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An Appeal to the President of Ukraine to veto the Law “On Television and Radio Broadcasting”

Human rights activists and media experts give their grounds for calling upon the President to veto the new version of the Law “On Television and Radio Broadcasting”

On 3 February the Ukrainian Helsinki Human Rights Union (UHHRU) and the Media Law Institute addressed an appeal to the President of Ukraine asking him to use his power of veto against the Law of Ukraine “On Television and Radio Broadcasting”, passed in its new version by the Verkhovna Rada (Parliament) on 12 January 2006.

A press-release issued by the Press Office of UHHRU states that: “This law does not comply with many international standards and recommendations concerning freedom of speech and regulation of television and radio broadcasting, nor is it in keeping with the positive practice seen in European countries”.

Media experts from both organizations point to significant flaws in this Law:

1.  The Law does not provide a satisfactory definition of owners of television and radio organizations which runs counter to recommendations of the Council of Europe, the EU and the Organization for Security and Co-operation in Europe.  Terminology is used in the Law which makes it impossible to discover who the real owners of the television and radio organizations are, and which allows for the situation to remain unclear leaving the public still in the dark as to who really owns this or that television or radio organization.

2.  Restrictions on the involvement of foreign capital in Ukrainian television and radio organizations are abolished by this Law. There is a strange reference to the Economic Code however the latter does not contain any special norms regarding television and radio broadcasting. There is also a contradictory general provision concerning the prohibition on foreign individuals and legal entities founding Ukrainian TV and radio organizations (Article 12).  In effect, one of the most powerful levers of influence on the public could in the space of a few years end up entirely under the ownership of foreigners, or could continue to be controlled by unidentified individuals via offshore companies.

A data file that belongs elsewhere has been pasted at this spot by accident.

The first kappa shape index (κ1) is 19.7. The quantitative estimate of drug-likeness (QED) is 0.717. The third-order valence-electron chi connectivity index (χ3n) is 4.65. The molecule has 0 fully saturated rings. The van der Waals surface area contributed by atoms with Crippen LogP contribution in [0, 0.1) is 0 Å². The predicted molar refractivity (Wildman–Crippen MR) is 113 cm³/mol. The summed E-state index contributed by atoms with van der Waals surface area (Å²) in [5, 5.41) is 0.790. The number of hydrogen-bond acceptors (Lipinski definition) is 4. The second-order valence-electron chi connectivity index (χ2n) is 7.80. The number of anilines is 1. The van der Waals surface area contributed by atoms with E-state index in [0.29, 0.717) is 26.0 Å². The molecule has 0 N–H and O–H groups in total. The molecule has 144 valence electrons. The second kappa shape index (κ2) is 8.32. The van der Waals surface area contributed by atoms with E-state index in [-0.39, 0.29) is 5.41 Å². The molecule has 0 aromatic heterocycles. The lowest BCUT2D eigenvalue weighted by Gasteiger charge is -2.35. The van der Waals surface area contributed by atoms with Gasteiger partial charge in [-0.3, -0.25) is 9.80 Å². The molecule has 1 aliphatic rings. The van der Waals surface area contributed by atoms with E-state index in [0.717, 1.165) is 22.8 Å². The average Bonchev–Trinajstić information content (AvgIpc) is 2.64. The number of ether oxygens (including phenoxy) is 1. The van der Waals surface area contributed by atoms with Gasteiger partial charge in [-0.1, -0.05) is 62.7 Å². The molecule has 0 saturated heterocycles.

3.  The Law does not at all regulate the rights of journalists of television and radio organizations as regards collecting and broadcasting information.

4. The principle of licensing is changed by the Law: at the present time the National Television and Radio Broadcasting Council of Ukraine issues licences, this being determined by the fact that television and radio broadcasting organizations use a limited radio frequency resource. Under the new law however the regulatory executive body shall issue a licence for the right to carry out broadcasting in any form, and the law is effectively aimed more at regulating the content of the broadcasting which is entirely out of step with European practice in regulating TV and radio broadcasting and freedom of expression

5. Under this Law (Article 6) television and radio organizations “are obliged to provide information about the position officially published through any means of all political factions represented in State executive bodies”.  This violates the principles of independence of the media and freedom of speech, and of identical and objective coverage of events, as well as of equal access of political factions to the Mass Media. The law also allows for  “motivated” interference by State executive bodies or bodies of local self-government, public associations in the area of professional activity of television and radio organizations, this also contravening standards of journalist and Mass Media independence.

6. In addition, the Law effectively bans political advertising by establishing the general prohibition on “any direct or indirect financing of television and radio organizations by political parties, political figures …” (Part 3 of Article 19).